War Begins: Air Patrol
Freddie Faulkingham, Monhegan School circa 1940. Fred’s father, John, was the lighthouse keeper on Monhegan from 1945-1951.
The United States Army Air Force built several airfields in Maine to be used as training sites. The pilots and crews studied enemy tactics and field identification along with learning how to fly combat mission.
“Planes dip often over Monhegan, sometimes dropping messages to be radioed at the signal, or notifying the island of a small boat in distress. The island is well patrolled from the air. It is in a strategic position. Rumors circulate–but so far nothing of importance has developed.”
“Monhegan Donates World War I Shells for Salvage.” Portland Sunday Telegram and Sunday Press Herald, 6 September 1942.
Fred Faulkingham recalled the Navy planes near Monhegan in this interview from 2004.
Nick Nelson described target practice by the Navy planes in this interview from the year 2000.
“In time, the sound of heavy bombardment–our own armed forces training for battle, could be heard all around us at any time of the day or night. Every morning, three planes roared over the house from the east. I never knew where they came from, where they were going, or what their mission was. All I knew was the time: 7:00 a.m., and they were punctual.” “World War II.” Monhegan Memories, by Clara Burton, Impatiens Press, 1998, p. 78.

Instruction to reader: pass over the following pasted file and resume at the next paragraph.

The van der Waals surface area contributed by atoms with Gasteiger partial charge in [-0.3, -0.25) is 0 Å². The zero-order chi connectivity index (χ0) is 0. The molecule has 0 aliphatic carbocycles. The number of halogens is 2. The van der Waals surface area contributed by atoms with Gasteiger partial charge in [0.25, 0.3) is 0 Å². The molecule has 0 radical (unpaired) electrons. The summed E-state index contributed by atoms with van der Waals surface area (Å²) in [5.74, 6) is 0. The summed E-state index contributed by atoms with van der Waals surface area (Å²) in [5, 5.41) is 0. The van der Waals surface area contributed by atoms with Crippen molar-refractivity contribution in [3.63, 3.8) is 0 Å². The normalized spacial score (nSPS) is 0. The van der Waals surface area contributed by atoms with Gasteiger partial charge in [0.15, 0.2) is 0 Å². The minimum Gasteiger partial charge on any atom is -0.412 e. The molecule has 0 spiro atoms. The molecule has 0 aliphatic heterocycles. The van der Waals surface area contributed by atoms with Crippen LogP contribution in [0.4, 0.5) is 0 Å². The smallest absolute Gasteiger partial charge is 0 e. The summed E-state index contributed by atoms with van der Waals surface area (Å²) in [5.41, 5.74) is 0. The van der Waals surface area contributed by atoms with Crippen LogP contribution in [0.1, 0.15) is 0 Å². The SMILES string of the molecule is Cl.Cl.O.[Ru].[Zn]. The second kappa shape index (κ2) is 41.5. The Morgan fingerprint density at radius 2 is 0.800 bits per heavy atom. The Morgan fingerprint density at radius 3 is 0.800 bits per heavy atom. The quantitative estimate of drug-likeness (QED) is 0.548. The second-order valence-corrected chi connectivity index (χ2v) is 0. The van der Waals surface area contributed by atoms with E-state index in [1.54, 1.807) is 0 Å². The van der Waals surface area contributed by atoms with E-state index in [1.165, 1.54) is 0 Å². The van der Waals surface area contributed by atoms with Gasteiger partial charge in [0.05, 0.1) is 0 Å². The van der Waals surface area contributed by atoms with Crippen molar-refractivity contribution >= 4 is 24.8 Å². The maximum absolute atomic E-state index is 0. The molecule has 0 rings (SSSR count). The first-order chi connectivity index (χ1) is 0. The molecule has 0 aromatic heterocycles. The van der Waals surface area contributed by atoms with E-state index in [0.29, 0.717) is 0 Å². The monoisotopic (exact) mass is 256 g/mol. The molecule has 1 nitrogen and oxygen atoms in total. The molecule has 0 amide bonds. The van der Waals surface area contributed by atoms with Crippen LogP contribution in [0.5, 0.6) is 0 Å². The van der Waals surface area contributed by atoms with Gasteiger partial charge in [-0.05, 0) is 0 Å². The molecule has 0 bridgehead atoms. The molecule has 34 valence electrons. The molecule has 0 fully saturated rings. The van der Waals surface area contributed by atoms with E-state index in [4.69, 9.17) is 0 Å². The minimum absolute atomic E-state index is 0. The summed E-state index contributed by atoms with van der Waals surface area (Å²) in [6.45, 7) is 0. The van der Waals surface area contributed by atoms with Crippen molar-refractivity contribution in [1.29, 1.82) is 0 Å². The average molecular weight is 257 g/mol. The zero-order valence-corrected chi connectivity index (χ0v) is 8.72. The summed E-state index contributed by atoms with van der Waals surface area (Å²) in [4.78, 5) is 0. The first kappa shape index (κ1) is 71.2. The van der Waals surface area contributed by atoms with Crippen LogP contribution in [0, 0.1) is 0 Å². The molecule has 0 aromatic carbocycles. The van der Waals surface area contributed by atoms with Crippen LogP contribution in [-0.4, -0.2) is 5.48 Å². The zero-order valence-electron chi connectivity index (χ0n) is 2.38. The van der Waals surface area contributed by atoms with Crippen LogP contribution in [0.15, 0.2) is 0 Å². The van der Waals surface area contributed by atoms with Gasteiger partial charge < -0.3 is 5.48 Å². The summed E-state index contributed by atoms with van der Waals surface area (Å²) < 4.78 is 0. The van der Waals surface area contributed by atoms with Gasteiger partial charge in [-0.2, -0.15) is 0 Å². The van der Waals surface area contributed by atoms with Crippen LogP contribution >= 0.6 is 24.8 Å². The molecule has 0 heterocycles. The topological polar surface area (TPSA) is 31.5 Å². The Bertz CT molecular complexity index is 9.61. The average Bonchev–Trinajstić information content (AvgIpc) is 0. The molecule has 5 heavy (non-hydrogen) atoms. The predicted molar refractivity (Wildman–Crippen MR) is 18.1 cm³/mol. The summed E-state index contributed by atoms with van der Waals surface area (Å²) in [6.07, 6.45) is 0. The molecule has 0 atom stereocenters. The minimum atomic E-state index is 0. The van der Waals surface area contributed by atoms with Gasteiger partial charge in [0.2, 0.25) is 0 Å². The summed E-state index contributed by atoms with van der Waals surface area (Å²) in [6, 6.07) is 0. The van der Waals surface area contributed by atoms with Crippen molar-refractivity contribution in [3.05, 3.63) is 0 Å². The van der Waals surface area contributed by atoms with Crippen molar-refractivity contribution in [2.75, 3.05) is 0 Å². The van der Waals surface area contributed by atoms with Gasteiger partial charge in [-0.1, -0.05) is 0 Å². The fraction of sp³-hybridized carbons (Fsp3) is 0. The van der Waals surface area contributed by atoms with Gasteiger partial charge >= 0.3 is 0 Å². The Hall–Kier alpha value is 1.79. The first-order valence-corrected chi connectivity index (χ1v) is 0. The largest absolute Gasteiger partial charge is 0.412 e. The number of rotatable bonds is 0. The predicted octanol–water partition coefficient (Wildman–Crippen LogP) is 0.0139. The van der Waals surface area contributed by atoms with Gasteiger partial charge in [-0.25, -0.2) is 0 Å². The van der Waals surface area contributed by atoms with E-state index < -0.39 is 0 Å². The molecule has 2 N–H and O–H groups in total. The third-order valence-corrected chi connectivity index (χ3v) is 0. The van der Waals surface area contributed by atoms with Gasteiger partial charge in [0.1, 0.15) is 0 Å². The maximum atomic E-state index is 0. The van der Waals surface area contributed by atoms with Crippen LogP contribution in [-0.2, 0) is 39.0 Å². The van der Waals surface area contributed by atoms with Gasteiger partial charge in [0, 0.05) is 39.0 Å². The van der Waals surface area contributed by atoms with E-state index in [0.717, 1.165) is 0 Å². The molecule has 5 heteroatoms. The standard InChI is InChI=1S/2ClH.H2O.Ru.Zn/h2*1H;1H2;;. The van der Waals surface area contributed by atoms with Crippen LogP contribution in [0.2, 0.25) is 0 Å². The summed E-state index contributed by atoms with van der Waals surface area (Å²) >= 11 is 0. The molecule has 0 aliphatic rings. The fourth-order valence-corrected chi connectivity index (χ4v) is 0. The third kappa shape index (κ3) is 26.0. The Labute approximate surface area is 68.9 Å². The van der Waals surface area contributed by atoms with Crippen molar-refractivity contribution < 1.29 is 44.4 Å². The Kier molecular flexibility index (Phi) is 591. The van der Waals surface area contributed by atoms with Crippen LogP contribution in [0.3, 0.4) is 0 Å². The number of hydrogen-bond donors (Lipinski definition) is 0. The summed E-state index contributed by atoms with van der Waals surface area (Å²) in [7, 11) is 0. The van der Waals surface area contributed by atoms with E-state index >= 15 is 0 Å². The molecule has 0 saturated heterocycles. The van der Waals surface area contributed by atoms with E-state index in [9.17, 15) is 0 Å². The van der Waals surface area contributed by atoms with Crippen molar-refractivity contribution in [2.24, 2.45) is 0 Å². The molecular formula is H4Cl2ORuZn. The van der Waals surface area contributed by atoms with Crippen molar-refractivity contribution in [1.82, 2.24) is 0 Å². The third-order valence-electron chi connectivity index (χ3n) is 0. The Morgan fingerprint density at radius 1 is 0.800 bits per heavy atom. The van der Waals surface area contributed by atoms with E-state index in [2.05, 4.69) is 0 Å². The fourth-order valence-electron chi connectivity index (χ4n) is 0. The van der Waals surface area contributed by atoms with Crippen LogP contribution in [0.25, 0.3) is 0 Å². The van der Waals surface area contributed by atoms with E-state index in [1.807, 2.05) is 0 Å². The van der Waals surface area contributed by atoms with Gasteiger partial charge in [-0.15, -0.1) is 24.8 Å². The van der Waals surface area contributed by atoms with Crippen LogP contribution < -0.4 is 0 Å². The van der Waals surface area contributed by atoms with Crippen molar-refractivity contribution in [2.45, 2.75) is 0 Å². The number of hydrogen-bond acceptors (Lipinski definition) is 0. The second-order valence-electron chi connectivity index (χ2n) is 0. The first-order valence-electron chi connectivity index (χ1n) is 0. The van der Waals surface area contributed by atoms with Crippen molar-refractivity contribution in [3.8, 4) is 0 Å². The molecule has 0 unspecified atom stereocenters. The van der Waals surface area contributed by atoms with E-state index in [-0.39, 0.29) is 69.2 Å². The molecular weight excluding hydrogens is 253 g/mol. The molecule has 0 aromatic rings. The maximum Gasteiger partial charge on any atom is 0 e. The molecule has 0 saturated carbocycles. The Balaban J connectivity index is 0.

From the WikWak guestbook, 1942. “On the whole a very wet summer until the middle of August – but from the 17t to Sept. 9th no rain. Summer population 25% under normal-several cottages vacant, several island boys off in the service, scout planes a plenty, coast guard patrol-”no” cameras. No sea activity. Food a problem.”